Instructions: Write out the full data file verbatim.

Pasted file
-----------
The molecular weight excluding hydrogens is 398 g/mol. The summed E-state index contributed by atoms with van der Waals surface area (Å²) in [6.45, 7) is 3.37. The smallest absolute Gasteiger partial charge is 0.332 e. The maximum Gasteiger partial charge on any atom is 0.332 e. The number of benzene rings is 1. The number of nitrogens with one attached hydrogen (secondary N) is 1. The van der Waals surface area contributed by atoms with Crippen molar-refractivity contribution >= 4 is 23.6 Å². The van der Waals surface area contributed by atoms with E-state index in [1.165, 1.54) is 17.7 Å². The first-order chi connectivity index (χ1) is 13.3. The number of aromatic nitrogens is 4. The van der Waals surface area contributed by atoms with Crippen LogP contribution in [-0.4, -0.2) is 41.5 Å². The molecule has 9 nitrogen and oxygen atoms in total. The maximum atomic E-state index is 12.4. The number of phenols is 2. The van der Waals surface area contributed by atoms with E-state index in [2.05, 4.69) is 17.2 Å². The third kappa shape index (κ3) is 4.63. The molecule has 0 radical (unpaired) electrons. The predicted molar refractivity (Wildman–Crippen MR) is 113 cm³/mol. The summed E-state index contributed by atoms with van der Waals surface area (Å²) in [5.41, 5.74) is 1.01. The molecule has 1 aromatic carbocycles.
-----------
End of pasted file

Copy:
The molecular weight excluding hydrogens is 398 g/mol. The summed E-state index contributed by atoms with van der Waals surface area (Å²) in [6.45, 7) is 3.37. The smallest absolute Gasteiger partial charge is 0.332 e. The maximum Gasteiger partial charge on any atom is 0.332 e. The number of benzene rings is 1. The number of nitrogens with one attached hydrogen (secondary N) is 1. The van der Waals surface area contributed by atoms with Crippen molar-refractivity contribution >= 4 is 23.6 Å². The van der Waals surface area contributed by atoms with E-state index in [1.165, 1.54) is 17.7 Å². The first-order chi connectivity index (χ1) is 13.3. The number of aromatic nitrogens is 4. The van der Waals surface area contributed by atoms with Crippen LogP contribution in [-0.4, -0.2) is 41.5 Å². The molecule has 9 nitrogen and oxygen atoms in total. The maximum atomic E-state index is 12.4. The number of phenols is 2. The van der Waals surface area contributed by atoms with E-state index in [2.05, 4.69) is 17.2 Å². The third kappa shape index (κ3) is 4.63. The molecule has 0 radical (unpaired) electrons. The predicted molar refractivity (Wildman–Crippen MR) is 113 cm³/mol. The summed E-state index contributed by atoms with van der Waals surface area (Å²) in [5.41, 5.74) is 1.01. The molecule has 1 aromatic carbocycles.